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I am personally neither bullish nor bearish re: real estate, just found the article of interest and appropriate to post here....
Reading this quickly but the post story says not seasonally adjusted and the data points seem to be before the foreslosure accord allowed the machine to crank up again.
The Standard & Poor’s/Case-Shiller home price index released Tuesday showed increases in all of the 20 cities tracked. And a measure of national prices rose 2.2 percent from April to May, the second increase after seven months of flat or declining readings.
The increases partly reflect the impact of seasonal buying. The month-to-month prices aren’t adjusted for seasonal factors.
with crooks keep printing money like crazy, prices can only go up
Mortgage delinquincies are as bad as ever -- "across the board" -- so just wait until the foreclosures begin again. Blood flowing in the streets.
Isn't it down almost 3% y-o-y in the NY area and NYC unemployment climbed back up to recession high of 10%?
Yes and no. All 20 markets were up between April and May, but 8 of the 20 were down over the last year (NYC being down 2.8%, how can that be?).
With no signs of decline.
Bubble again? Or did it just never pop? Hey sprint is down $.12 today. According to Case shiller price of sprint in the last 4 months increased from $2.4 to $4.5 and today dropped to $4.39. Case shiller says 'I don't know where sprint will be, but I can run an HP and do percentages!'
Take it from w67, who correctly called the sprint doubling in 4 months. Just a temporary breather till it hits $5 then off to the races, with institutional buyers able load up on sprint. The easiest buy in my entire financial life. Sprint's gotz legs. and btw, nyc re represents the worst leveraged asset buy in my lifetime at these levels. LIC condos, even worse
LIC condos don't matter -- the catastrophe insurance will take care of their lost value. Rainbow unicorn adjusters will cut the checks.
Dead cat bounce. Wait until all the foreclosures hit mkt in NYC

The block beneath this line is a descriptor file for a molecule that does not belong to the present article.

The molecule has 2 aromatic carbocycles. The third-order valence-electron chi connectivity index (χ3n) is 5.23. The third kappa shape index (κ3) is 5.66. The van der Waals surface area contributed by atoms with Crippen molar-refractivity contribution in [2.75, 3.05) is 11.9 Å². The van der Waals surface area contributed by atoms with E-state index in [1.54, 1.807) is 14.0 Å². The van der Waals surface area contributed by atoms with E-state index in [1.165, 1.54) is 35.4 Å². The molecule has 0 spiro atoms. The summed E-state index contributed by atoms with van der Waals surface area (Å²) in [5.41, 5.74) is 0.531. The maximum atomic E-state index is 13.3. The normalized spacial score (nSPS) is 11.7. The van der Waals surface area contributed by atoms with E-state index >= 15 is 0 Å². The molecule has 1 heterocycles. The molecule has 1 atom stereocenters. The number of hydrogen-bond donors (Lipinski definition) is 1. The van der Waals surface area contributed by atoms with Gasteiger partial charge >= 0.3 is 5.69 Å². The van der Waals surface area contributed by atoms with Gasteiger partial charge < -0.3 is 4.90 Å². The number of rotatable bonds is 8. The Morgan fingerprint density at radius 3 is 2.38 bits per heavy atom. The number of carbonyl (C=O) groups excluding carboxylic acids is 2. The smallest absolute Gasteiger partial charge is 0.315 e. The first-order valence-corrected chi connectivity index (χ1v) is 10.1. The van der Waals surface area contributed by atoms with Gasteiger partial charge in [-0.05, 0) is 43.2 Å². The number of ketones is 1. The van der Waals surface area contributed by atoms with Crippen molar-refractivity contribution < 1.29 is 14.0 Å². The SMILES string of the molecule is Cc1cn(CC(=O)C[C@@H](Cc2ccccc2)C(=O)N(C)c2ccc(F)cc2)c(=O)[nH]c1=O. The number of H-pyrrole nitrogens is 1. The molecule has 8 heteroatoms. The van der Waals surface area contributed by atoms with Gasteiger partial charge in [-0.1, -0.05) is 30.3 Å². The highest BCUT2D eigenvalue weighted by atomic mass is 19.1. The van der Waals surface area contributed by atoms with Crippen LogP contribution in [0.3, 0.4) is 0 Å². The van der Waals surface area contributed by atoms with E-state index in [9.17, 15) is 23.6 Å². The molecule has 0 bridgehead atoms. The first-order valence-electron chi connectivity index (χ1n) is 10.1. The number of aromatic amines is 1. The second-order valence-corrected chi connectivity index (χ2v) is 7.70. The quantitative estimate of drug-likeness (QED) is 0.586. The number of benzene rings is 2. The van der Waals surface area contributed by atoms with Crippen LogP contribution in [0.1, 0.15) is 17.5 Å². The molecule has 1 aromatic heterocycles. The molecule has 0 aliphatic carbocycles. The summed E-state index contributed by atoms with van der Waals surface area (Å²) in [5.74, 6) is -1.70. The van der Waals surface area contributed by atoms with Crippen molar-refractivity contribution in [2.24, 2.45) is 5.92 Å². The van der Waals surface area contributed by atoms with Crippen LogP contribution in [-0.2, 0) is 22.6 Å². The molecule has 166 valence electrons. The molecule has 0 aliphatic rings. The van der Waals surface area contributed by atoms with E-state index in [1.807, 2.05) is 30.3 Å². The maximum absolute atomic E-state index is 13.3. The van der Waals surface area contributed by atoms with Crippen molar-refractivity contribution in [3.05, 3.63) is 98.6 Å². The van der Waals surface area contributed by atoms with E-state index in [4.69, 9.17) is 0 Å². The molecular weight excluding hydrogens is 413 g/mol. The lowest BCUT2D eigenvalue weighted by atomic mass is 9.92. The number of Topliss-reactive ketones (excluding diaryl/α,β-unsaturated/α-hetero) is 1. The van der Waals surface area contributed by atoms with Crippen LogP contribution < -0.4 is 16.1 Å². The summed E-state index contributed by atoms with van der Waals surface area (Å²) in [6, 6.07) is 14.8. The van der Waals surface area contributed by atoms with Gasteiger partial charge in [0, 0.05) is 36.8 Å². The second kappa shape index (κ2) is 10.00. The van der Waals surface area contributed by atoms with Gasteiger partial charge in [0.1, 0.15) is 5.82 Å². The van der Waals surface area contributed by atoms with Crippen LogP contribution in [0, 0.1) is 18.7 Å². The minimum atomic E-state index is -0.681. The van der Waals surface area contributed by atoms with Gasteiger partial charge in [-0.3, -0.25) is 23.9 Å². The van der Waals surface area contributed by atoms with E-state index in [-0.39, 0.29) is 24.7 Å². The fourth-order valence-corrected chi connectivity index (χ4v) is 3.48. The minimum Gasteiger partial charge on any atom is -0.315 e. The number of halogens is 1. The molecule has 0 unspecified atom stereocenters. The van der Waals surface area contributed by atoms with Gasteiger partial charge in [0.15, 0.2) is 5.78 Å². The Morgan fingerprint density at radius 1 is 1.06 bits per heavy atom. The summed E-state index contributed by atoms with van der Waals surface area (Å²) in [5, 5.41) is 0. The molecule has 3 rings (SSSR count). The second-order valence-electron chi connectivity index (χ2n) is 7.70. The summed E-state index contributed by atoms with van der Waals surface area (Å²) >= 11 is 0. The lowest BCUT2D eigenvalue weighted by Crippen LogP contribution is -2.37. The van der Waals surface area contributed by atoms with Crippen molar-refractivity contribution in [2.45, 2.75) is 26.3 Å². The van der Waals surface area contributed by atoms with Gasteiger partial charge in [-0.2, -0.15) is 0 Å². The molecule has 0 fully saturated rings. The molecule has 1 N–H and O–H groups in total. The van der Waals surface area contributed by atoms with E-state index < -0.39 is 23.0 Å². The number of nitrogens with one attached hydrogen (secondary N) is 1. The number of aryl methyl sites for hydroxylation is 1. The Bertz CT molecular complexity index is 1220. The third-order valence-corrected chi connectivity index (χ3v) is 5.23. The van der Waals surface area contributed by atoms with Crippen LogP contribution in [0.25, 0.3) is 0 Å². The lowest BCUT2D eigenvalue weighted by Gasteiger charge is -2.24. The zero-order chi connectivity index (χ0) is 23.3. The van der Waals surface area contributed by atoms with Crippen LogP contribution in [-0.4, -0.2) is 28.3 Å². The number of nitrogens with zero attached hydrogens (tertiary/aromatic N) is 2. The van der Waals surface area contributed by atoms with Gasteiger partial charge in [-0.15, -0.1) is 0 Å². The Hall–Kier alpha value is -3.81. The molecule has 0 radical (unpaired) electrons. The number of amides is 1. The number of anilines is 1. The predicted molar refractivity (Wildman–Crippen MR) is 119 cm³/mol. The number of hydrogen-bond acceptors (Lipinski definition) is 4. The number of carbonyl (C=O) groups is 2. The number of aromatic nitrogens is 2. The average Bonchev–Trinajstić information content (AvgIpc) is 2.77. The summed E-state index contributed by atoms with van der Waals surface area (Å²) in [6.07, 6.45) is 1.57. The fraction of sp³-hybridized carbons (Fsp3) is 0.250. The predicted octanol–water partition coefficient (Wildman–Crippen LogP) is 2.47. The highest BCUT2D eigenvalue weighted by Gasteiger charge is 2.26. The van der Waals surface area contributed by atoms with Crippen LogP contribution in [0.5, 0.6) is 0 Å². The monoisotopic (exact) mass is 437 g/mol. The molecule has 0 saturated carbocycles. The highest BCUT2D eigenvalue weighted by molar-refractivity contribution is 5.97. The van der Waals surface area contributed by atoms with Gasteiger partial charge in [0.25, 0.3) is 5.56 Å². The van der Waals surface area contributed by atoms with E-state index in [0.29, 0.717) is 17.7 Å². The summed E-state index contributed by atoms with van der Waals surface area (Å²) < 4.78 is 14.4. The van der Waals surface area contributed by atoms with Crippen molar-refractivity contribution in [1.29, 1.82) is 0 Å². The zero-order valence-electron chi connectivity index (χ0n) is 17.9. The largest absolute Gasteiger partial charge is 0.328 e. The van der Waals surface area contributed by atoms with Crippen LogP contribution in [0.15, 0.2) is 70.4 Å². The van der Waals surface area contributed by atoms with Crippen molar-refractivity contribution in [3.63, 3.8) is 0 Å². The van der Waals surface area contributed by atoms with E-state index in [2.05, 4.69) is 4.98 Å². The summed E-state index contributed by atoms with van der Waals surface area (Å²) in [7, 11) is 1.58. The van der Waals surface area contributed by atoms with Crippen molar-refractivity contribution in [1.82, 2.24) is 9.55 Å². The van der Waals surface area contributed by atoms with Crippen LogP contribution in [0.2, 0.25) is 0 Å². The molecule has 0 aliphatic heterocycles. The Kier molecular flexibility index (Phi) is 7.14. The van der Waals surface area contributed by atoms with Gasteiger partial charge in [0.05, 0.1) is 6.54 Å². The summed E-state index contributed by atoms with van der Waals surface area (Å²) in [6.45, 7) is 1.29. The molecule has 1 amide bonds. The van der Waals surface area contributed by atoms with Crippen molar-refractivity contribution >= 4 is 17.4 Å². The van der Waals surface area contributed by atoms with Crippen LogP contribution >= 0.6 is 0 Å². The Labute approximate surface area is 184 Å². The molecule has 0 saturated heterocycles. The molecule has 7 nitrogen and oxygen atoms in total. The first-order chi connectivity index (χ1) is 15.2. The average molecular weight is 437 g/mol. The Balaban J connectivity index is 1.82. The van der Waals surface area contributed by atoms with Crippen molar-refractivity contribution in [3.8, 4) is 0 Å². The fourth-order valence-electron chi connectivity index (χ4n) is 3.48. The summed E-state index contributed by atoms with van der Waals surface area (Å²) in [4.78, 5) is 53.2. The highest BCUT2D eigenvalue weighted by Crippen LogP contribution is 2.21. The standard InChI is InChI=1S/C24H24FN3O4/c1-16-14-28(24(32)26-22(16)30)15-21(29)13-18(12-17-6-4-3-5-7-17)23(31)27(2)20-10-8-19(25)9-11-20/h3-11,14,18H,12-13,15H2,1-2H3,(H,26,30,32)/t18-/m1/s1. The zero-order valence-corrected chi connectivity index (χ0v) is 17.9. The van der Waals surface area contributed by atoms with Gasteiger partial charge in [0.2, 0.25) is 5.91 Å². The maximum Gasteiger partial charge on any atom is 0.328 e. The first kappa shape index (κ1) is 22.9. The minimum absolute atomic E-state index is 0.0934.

A little history is in order:
During the last what two years, we've had a home buyer tax credit and a suspension of foreclosures.
Manhattan might do OK. And the worst hit areas may be oversold, but every market up? Get real!
brooks2, u r out of your mind. it's virtually impossible to foreclose in nyc
Re foreclosures - it's virtually impossible in MANHATTAN, but brooks did write NYC, which includes the outer boroughs. Not virtually impossible in the outer boroughs...
foreclosures are NOT impossible in Manhattan. that's horribly misleading, we've already seen a few. short sales, on the other hand, are a current reality (although still very limited in Manhattan), and with some of the sales histories in the larger condo developments I can definitely see the possibility of an increase.
caomina, you are hardly one to talk about a tenuous grasp on reality.
>caomina, you are hardly one to talk about a tenuous grasp on reality.
Have you googled "caonima"?
Mets79, even in brooklyn, the courts need at least 7 years to go through the current pending case in the pre-foreclosure pipe, do the math.
Also, there exist foreclosure or short sale cases in manhattan, but very very few. most of them are the deadbeats' tricks trying to stay in the hourse for couple more years for free
some cases are the smart guys took HELOC from a shell for millions then take the money and walk away, they are willing to foreclose but the banks are too slow
slow doesn't mean never. not a very fine distinction, but one that seems elusive to you.
and short sales can accelerate whenever the banks decide to start playing hard ball. or if mark to market becomes a reality again.
i did google caonima. although the literal meaning is quite provocative, there are some usages that seem more legitimate.
here's one. a very small two bedroom with private roof rights. i don't know about this specific block, but this is a neighborhood very much in demand due to scarcity. and a coop, no less. for some reason the 09/06 seller had to resell, and at a significant loss, after only a few months of ownership. Now six years later the asking price is even less.
05/16/2006 Previous Sale recorded for $695,000.
09/28/2006 Previous Sale recorded for $580,000.
07/20/2012 Listed by Douglas Elliman at $550,000.
There you go, AR at her best!
"Conveniently located to Tompkins Square and the wide array of restauarants, nighlife and shopping in the East Village. "
"Penthouse two bedroom with private roof rights has been reconfigured as large one bedroom with three exposures"
Does it count as a Penthouse if there's no PH button to press because there's no elevator?
How is that significant on a comps level? What's your point?